The involvement of Egypt and the UN, whatever their intentions, has been a factor in restraining Israel from continuing with strength. I believe the government, time and again, has been concerned about appearing to be the “aggressor” – which is indeed how we would be labeled – if we continued the fight when Egypt had brokered a deal. But this has been counterproductive.
Prime Minister Netanyahu had indicated earlier that he had ordered “massive” strikes on Hamas, and that this would go on for some days. With this, he was signaling that even if some quick deal were offered, we were in no mood to take it.
Merkava IV Tanks from the Seventh Armored Brigade have been moved into the Gaza area:
This morning the Security Cabinet met, and by this afternoon instructions were to increase the attack, and very importantly, to begin targeted assassinations.
Finally! What took them so long?? THIS is a sign of seriousness at last. So many times it has been announced that we took “action” in response to an attack by Hamas and then it turned out – maddeningly! – that we had hit only empty buildings, even warning terrorists before we bombed.
Several terrorists have been taken out. Most importantly, we have just assassinated Hamed Ahmed Abed Khudari. Said an IDF spokesman:
“Khudari was responsible for substantial cash transfers from Iran to terror organizations operating within the Gaza Strip.
“Khudari was the owner of the monetary exchange company, Hamed Co. for Exchange / Al Wefaq Co. for Exchange, which Israel designated a terrorist organization in June 2018.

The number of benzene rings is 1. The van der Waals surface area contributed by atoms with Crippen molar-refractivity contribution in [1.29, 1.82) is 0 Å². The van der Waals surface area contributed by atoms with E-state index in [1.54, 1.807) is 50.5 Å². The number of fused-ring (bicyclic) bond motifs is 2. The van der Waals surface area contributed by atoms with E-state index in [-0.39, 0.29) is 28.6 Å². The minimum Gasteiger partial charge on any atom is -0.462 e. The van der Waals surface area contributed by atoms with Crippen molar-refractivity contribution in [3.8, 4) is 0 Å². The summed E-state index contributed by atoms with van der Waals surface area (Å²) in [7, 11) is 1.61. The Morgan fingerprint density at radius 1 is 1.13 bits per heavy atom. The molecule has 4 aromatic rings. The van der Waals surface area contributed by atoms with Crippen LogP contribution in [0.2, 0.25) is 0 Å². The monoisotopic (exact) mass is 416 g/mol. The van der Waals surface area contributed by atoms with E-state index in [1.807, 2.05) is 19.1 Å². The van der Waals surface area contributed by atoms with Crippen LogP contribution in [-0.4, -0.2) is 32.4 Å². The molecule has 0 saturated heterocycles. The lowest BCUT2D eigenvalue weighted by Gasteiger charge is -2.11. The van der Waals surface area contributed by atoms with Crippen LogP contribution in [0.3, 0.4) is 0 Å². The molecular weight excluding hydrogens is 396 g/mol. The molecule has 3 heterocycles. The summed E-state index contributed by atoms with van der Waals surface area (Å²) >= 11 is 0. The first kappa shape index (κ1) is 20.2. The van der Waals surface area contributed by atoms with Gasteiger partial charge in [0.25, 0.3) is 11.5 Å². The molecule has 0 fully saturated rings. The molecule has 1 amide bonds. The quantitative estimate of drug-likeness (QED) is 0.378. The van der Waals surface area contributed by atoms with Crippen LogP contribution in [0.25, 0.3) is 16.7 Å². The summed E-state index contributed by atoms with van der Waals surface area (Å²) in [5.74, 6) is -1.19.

“Khudari’s financial activity, which served as Iran’s spearhead in the Gaza Strip, contributed significantly to the promotion of terror activities and the military buildup of terror organizations in the Gaza Strip.”
Right on! Hamas wants money, and we take out the man who helped Iranian money get into Gaza.
I had read earlier today that the whole Hamas organization was underground in tunnels, but clearly this is not so – or, was not so.
This should strike terror in the hearts of many terrorists. The car that Khudari was riding in was identified (see: we know) and the Air Force hit it directly:
There is a broad consensus in Israel right now for continuing these strikes. And there is not even a hint of suggestion that we need to buy quiet before Yom Ha’atzmaut or Eurovision. In fact, the opposite has been the case.
The situation is shifting even as I write. I will of course, follow with additional posts over the week. But now, it is important for me to get this out.
Please! Do not write to me telling me what Israel should do now, and especially, do not tell me that Israel simply must go in and take out Hamas. We are not going to do it and I am not one who would advocate that we should. Whether there will be any ground troops utilized remains to be seen.
But there are ways to send messages to the terrorist leaders in Gaza that will change the dynamic, and I believe we are on the way to doing this now.
I would like to learn about deep air strikes that hit tunnels inside of Gaza (we have already hit one IJ tunnel that was being constructed into Israel), thus taking out at least some of their cache of weapons.
We have enormous Intelligence and most of all we need the will to act with determination.
This material is produced by independent journalist Arlene Kushner. . Permission is granted for it to be reproduced only with proper attribution. email@example.com